Oswego County Legislature Chairman's Office, 46 East Bridge St., Oswego, NY 13126

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April 28, 2006

Fulton Sales Tax Agreement Is a Win-Win Proposition

When the County Legislature voted April 13 to include Fulton in the county sales tax structure, it removed barriers to economic development that have existed for decades in our county.

The negative effects of sales tax disputes between municipalities became very evident last year when Granby and Fulton struggled over the location of a proposed Wal-Mart super store. Instead of competing with neighboring counties to bring in new retail business and the sales tax income that follows, we watched two of our own municipalities compete with each other for revenue that could benefit us all.

The agreement between the City of Fulton and the County Legislature is a win-win resolution for all Oswego County residents. It builds a positive business climate for retail growth by removing the tax boundaries that have separated Fulton from the surrounding towns. It allows the City of Fulton, the towns and the county to work cooperatively to expand our economic base, to the benefit of all residents.

Another very important aspect of the sales tax resolution is the fact that it will help create much-needed jobs. The agreement makes our business climate more conducive to new retail development, resulting in new construction jobs during the building phase and new positions in the retail sector.

The Legislature voted 21 to 4 to approve the agreement. This would not have happened without the commitment and support of members of the Legislature – from the towns and the city - who negotiated the agreement with the City of Fulton.

I would like to personally thank the following legislators who were on the negotiating committee: Jack Proud, District 7, Mexico; Kim Seager, District 10, Phoenix, Schroeppel, Volney; and Phil Vasho, District 22, Fulton and Granby. Another thank you to the City’s team: Mayor Daryl Hayden and Executive Assistant to the Mayor Ron Woodward.

The fact that the Fulton Common Council unanimously supported this resolution also speaks volumes. It demonstrates the city’s commitment to the economic growth of our region as a whole. The agreement also helps eliminate confusion over which municipality receives sales tax from mail order and on-line purchases.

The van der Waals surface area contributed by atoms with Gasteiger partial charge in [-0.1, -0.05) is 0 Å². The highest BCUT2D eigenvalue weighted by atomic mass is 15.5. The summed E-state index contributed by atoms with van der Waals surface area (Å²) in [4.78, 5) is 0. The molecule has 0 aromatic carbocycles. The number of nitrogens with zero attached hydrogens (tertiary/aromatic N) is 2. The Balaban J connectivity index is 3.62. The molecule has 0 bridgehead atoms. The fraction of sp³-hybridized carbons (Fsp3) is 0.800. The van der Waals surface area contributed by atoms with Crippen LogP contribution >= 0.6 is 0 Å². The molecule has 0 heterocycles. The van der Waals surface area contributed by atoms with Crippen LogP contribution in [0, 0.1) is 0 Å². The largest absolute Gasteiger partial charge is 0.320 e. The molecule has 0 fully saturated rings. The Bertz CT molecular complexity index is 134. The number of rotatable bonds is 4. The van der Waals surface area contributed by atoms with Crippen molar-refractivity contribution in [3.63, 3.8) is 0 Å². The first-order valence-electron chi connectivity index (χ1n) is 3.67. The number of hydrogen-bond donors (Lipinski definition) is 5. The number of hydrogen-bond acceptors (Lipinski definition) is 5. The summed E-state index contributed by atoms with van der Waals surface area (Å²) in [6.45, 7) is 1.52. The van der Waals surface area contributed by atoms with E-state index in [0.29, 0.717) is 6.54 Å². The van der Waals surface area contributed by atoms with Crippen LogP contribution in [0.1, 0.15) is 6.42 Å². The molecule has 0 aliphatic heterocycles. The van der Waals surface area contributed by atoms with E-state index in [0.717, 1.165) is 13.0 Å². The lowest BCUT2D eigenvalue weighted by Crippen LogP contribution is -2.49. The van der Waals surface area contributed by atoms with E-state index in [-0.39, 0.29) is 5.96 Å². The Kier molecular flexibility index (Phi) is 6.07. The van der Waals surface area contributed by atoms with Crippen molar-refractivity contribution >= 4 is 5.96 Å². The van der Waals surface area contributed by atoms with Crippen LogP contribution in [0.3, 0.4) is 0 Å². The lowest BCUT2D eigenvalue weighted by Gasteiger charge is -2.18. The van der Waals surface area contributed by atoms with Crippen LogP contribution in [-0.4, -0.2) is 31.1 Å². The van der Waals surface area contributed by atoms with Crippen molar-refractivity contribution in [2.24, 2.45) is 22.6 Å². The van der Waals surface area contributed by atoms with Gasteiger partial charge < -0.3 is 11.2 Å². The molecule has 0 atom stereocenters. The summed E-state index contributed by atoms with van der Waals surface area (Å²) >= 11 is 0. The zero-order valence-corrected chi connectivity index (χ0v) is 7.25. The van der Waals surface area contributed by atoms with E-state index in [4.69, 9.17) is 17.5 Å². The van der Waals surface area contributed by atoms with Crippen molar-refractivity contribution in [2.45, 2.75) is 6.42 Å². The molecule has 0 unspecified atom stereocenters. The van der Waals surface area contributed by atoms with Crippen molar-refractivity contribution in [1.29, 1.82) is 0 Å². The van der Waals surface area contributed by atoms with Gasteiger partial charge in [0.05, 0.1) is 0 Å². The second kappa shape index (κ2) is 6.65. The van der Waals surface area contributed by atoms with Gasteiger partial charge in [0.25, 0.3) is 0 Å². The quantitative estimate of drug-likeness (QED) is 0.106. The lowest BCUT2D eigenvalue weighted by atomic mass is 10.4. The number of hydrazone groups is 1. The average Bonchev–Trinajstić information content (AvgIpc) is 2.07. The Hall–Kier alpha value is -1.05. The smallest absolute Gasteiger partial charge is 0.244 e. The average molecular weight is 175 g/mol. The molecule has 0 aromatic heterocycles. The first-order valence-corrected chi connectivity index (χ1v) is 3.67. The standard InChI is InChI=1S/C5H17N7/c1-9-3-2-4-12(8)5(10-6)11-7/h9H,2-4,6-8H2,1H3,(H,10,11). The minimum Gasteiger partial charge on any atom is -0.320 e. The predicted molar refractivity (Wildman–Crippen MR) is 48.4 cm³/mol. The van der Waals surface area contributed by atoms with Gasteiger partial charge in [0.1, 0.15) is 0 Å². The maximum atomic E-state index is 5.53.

There are a number of steps that remain to be taken before the amendment is finalized. But we recognize that bringing in more sales tax helps us continue to give tax relief to property tax payers – homeowners as well as large industries and small businesses – across Oswego County.

Oswego County is unique in that we were the last county in New York State to adopt a countywide sales tax. When the county sales tax took effect in 1997, it provided a necessary additional source of revenue to county government as well as the towns and villages. Every year since then, a portion of the county sales tax revenue has been returned to the towns and villages, based on their population. In 2005, more than $3.8 million was paid to the local municipalities. That income helps to keep local property taxes stable.

The cities of Fulton and Oswego, who had sales tax laws in place for several decades, chose to maintain their local tax jurisdictions when the County Legislature enacted the county sales tax 10 years ago. With the agreement to amend the sales tax structure, Fulton is guaranteed to receive a minimum of $6,105,840 annually from the county.

Inter-municipal cooperation is vital to encouraging investment in a community. I am proud of the leadership shown by the City of Fulton and our own Legislators as we continue to pursue opportunities for economic growth.

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